At the start of May, the Pittsburgh Penguins were in a first-round dogfight with the New York Islanders. Now, at the end of the month, the Penguins are four wins away from playing for the Stanley Cup.
The reason they are in this position is due to their decision to bench franchise goaltender Marc-Andre Fleury in favor of veteran Tomas Vokoun.
Fleury had a great regular season for the Penguins, compiling a 2.39 goals-against average and .916 save percentage. He started the playoffs hot by blanking the Islanders in Game 1.
Then the wheels came off. Fleury allowed 11 goals over the next three games. More alarming than this stat, however, was his demeanor in net. Fleury was allowing goals from behind the net and was constantly fighting the puck.
Things looked bad in Pittsburgh.
Insert a wily veteran of 14 years.
Vokoun came in for the Penguins in Game 5 and settled the team down. He guided them through the stormy waters, past the Islanders and into a second-round matchup against the Ottawa Senators.
Vokoun was dominant in the Ottawa series, leading the Penguins to a 4-1 series victory. By this point, however, Pandora's box had been opened. Was this Vokoun's team now? Was there a place for Fleury in Pittsburgh anymore?
It's no secret that Fleury has struggled in the playoffs in recent memory. That is why Penguins general manager Ray Shero signed Vokoun this offseason. Vokoun has become somewhat of a journeyman in the past few years, but he seems to have found a niche in Pittsburgh.
Vokoun only played in 20 games this year, making 17 starts. He did, however, go 13-4 with a 2.45 GAA.
If you look at these stats, the move to insert Vokoun into the lineup against the Islanders makes sense. If you look at the politics and business behind the move, it quickly becomes a gray area.
Fleury has been the guy in Pittsburgh since he was the first overall pick in the 2003 NHL draft. He has had his ups and downs during his eight years in Pittsburgh, but he did bring the Penguins a Stanley Cup. His recent struggles have put a sour taste in the mouth of the Penguins faithful, though.
Now, this begs the question: What's next for Fleury and the Penguins?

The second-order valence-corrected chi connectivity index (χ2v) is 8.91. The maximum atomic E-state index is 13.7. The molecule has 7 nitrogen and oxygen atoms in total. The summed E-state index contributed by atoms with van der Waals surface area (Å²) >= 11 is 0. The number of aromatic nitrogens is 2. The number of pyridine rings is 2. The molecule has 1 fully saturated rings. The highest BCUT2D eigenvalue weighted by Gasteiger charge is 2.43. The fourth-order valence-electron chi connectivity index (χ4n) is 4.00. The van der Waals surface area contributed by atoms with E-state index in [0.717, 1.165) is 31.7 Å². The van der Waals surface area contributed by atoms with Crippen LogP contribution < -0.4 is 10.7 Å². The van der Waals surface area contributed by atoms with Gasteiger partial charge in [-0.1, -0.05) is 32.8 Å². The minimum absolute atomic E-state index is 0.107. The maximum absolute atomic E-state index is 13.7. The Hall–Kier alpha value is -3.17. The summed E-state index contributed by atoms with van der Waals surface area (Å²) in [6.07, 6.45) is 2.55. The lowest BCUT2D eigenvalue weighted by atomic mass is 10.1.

Vokoun is four wins away from taking the Penguins to the Stanley Cup Final as Fleury watches from the bench.
"I'm trying not to think about it," Fleury told the Boston Herald when asked about his situation. Fleury also said he will continue to keep quiet regarding this situation so he doesn't cause a distraction for his team.
Vokoun thinks he still has something to prove. "I always feel like it's a tryout, and once you stumble, you never know what's going to happen," Vokoun told NHL.com.
Looking forward, the Penguins will have a tough decision to make. According to CapGeek, Fleury will have a $5 million cap hit next year. Shero will have to manage his money carefully as he looks to re-sign key players such as Pascal Dupuis, Matt Cooke, Craig Adams, Tyler Kennedy and Jarome Iginla.
The Penguins could look for a trade to add youth to their front line or could buy out Fleury's contract to save cap space.
ESPN's Craig Custance (subscription required) says the Penguins should be wary of breaking up their young nucleus, though:
It works on a spreadsheet, but it's the kind of move that could upset the balance of a very tight-knit group. Fleury is part of the Penguins' talented core and has grown up with guys like Sidney Crosby, Malkin and Kris Letang. He's their Grant Fuhr.
Another interesting piece to this puzzle is the Penguins' recent signing of former Quinnipiac goaltender Eric Hartzell. Hartzell had an amazing season for Quinnipiac, going 30-7-5 with a 1.57 GAA.
He saw his season end at Consol Energy Center, as his team fell to Yale in the NCAA Championship game. Hartzell may not be NHL-ready at the moment, but he is young and has a lot of potential.
The Penguins could move Fleury this offseason to free up cap space and bring up Hartzell. Even though he might be a little raw, he would have a year to learn behind Vokoun.
Whatever the Penguins decide, fans should be able to get behind Shero. After all, he hasn't made many mistakes in his years at the helm.